Turning heads and making headlines – Frank McNally on the extraordinary life of sculptor Clare Sheridan
An Irishman’s Diary
Insofar as Clare Sheridan was Irish, as she always claimed, it was in part thanks to her lack of formal education. Born in London in 1885, she spent childhood years in west Cork, where her father owned an estate.
Her time here would have been shorter if, like her brothers, she had been sent away for schooling. But according to her niece and biographer, Anita Leslie, this was not considered necessary.
“As the education of a girl was deemed unimportant,” Leslie wrote, “Clare spent most of her time at Inishannon, and revelled in the holidays when the boys reappeared. [Her father] was good with boys. He taught them to climb trees and peer into herons’ nests […] and he even showed some interest in his daughter when she revealed how well she could ride.”
Despite the early educational deficit, which appalled her mother, Sheridan grew up to enjoy an extraordinary career, in several disciplines.
The same biographer tried to sum her up posthumously: “She was beautiful, fearsome, an English aristocrat, a communist spy, a loose woman, an impossible parent, an inspired artist, a respected professional journalist, and a middling novelist.”
She was also, it must be said, well connected. Her cousins included Winston Churchill, and she inherited her middle name – “Consuelo” – from one of the Vanderbilts, her godmother.
Her reputation was so high that when she visited Moscow, several of the revolution’s leading figures sat for her
But she scandalised the British establishment, Churchill included, by expanding her circle to include Lenin and Trotsky, both of whose heads she sculpted (and turned, in Trotsky’s case).
Irish as it was, the Sheridan part of her name came only through marriage, to an English descendant of the Dublin playwright Richard Brinsley. By birth she was Frewen, daughter of one Moreton Frewen, an Anglo-Irish adventurer whose many financial misfortunes led him to be nicknamed “Mortal Ruin”.
His estate at Inishannon aside, he played at least one notable role in Irish public life, as an MP in the All-for-Ireland Party, a nationalist but anti-Redmondite faction which attempted to reconcile unionists with home rule and flourished briefly, mostly in Cork, before 1914.
That same year, Sheridan’s daughter died in infancy and it was in making a figurine for the grave that her mother first developed a talent for sculpture. Then her husband was killed at the Battle of Loos. After that, doubly bereft but with the security of a widow’s pension, she launched herself as an artist.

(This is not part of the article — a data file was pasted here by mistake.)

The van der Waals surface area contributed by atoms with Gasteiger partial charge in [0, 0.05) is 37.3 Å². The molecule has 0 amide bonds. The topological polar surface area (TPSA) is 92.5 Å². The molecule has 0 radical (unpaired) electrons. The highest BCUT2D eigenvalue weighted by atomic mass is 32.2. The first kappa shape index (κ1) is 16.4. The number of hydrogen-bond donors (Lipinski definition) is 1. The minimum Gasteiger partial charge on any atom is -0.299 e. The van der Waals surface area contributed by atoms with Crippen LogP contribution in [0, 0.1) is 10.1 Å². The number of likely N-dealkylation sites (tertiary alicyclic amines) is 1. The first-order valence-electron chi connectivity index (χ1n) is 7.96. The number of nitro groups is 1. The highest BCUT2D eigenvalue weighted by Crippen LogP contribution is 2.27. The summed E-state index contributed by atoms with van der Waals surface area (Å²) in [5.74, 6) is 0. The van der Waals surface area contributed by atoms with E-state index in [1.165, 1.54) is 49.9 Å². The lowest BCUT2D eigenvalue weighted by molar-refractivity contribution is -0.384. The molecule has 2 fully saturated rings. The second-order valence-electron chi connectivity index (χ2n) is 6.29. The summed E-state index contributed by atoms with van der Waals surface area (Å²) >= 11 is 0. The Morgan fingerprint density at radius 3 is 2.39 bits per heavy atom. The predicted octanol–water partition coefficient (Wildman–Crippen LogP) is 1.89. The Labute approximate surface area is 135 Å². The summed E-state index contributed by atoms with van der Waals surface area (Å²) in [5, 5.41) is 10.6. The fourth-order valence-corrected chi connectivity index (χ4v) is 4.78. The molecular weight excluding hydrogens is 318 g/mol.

By 1920, her reputation was already so high that when she visited Moscow, several of the revolution’s leading figures sat for her. They included John Reed, author of Ten Days that Shook the World, whose funeral she would attend soon afterwards.
Sheridan’s Moscow diaries launched her career in journalism, even if Churchill stopped talking to her for a while and MI5 opened a file
Lenin was a model too. He chided her about being related to Churchill and when, in apology, she mentioned “another cousin who was a Sinn Féiner”, he laughed and said it must be “a cheerful party” when they got together.
But it was her sculpting of Trotsky that left the deepest impression on both parties. An affair developed and the romance may have been a factor a decade later when overtures were made to the Irish government to grant the by-then exiled Russian asylum. As in most European countries, he was refused.
Sheridan’s Moscow diaries launched her career in journalism, even if Churchill stopped talking to her for a while and MI5 opened a file.
Revisiting Cork in those years, meanwhile, she found her home place burned down, a fate shared with Michael Collins. She met him too, writing that he had the “stride of a giant and the physique of a bull”, although she feared he was too young for political leadership.
There was also something taurine about Benito Mussolini, when during an interview/sketching session in 1922, he approached her with “nostrils flaring, like an angry bull”. She fought off an attempted rape until his red-line phone rang. In Leslie’s account, the call was about a breaking crisis in Greece. Sheridan escaped, bruised, and a friend advised, “Get out of Italy while you can.”
Then her son Richard died and, again turning grief into art, she became a wood carver, starting with his monument and developing her skills at a Native American artist’s colony in Montana.
After the war, she came “home” to Ireland. She also converted to Catholicism and spent part of the 1950s living at a Franciscan convent in Castleblayney, Co Monaghan. Her art in later life was mostly religious. She moved back to England eventually and died there, aged 84, in 1970.